Some additional information obtained from a party that had gone to the mountain in that direction appeared conclusive as to the River being the Mangorei and although I was still anxious to finish the survey the object in cutting the line not having been obtained (being that of a tie) You did not think it necessary to incur any further expense.

I am not aware what steps Mr Halse will take in this matter or if any. The boundary of the Blocks being decidedly the Mangorei River wherever it is, the contents also are only assumed and marked on the maps in consequence of the survey not being [Word/Missing] as estimated only.

I remain Sir
Your most obedient servant,
Edwin Harris

MS letter to Donald McLean. Written in New Plymouth, NZ, 18 Nov 1850. Turnbull. MS-Papers-0032-0326.


Mr Octavius Carrington who has been surveying in the Grey Block
Edwin outlines a problem with the location of rivers on the survey of the Grey Block he carried out for McLean in 1847 (see #21 and #23). Octavius Carrington appears to be conducting a re-survey of the block.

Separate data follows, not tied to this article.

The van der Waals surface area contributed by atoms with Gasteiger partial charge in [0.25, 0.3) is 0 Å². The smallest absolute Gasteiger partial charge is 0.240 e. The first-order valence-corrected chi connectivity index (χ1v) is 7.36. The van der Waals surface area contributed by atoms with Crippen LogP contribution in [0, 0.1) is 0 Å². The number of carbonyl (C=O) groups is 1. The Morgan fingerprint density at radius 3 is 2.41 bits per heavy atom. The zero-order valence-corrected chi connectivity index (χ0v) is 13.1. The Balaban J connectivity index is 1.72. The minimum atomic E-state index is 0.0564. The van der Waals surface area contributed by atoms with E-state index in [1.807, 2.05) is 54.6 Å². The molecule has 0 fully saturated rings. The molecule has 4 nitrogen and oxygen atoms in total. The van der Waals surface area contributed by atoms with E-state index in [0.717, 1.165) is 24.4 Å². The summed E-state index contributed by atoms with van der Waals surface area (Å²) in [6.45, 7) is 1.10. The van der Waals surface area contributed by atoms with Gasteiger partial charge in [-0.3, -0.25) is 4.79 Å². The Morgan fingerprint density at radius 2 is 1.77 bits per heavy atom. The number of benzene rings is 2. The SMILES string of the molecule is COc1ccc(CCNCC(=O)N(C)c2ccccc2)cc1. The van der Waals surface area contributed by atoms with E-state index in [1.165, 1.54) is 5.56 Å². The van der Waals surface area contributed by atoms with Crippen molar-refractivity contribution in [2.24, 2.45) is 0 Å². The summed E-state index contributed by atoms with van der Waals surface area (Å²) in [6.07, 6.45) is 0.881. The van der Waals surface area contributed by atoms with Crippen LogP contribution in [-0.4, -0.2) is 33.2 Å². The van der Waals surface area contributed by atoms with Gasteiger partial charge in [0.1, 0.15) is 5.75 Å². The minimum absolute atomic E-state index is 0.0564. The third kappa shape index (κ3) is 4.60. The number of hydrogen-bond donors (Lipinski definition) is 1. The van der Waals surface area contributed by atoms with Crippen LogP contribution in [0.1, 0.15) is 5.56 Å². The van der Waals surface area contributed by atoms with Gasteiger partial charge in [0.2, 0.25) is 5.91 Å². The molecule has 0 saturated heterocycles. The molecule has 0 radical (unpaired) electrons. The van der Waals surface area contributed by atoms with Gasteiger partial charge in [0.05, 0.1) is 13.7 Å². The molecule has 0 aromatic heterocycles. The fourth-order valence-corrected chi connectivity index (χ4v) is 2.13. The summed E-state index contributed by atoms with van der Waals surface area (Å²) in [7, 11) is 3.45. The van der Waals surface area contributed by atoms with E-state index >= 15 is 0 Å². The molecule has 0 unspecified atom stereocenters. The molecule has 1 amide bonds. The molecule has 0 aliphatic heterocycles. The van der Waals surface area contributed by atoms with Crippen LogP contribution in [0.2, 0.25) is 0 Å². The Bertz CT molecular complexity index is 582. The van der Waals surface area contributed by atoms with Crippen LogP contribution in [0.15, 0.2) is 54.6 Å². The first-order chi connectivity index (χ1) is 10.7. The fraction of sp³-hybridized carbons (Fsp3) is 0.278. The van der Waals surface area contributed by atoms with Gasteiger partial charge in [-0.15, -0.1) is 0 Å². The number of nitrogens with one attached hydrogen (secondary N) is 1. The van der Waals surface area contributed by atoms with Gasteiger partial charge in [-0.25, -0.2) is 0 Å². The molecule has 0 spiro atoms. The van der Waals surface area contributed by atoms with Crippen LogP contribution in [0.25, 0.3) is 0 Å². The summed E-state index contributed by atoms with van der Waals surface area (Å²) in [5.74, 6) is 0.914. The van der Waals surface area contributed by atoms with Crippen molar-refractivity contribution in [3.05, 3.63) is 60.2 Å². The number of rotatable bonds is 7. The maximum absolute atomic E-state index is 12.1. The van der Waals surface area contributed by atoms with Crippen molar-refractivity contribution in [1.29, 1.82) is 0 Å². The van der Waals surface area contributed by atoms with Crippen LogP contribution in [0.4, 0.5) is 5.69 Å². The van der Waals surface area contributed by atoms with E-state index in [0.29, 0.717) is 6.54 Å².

Augustus Octavius Croaker Carrington (1816-1901) was the younger brother of Frederick Alonso Carrington (1808-1901) and Wellington Carrington (1814-1890). Edwin was assisting Wellington Carrington 1849-50 in the re-survey of Native Reserves in the Grey and Omata Blocks, presumably as a consequence of Henry King’s advice (see #26). Two undated survey maps signed by W Carrington and E Harris showing Native Reserves and an 1850 plan of New Plymouth signed by both men are held by Archives NZ (AAFV 997 Box 113. TR8C, TR6B, TR8A).

I must now remind you that the Paritutu line was cut in continuation of that commenced by the Company
The Paritutu line ran south from Paritutu, the largest of the Sugar Loaves at Moturoa and formed the western boundary of the original 1841 survey of New Plymouth. The line of the survey crossed the Huatoki, Te Henui and Mangorei Streams, but the latter was mistakenly marked as the Te Henui on the old map, an error that Edwin unwittingly perpetuated in 1847 when he was unable to complete his survey of the Mangorei.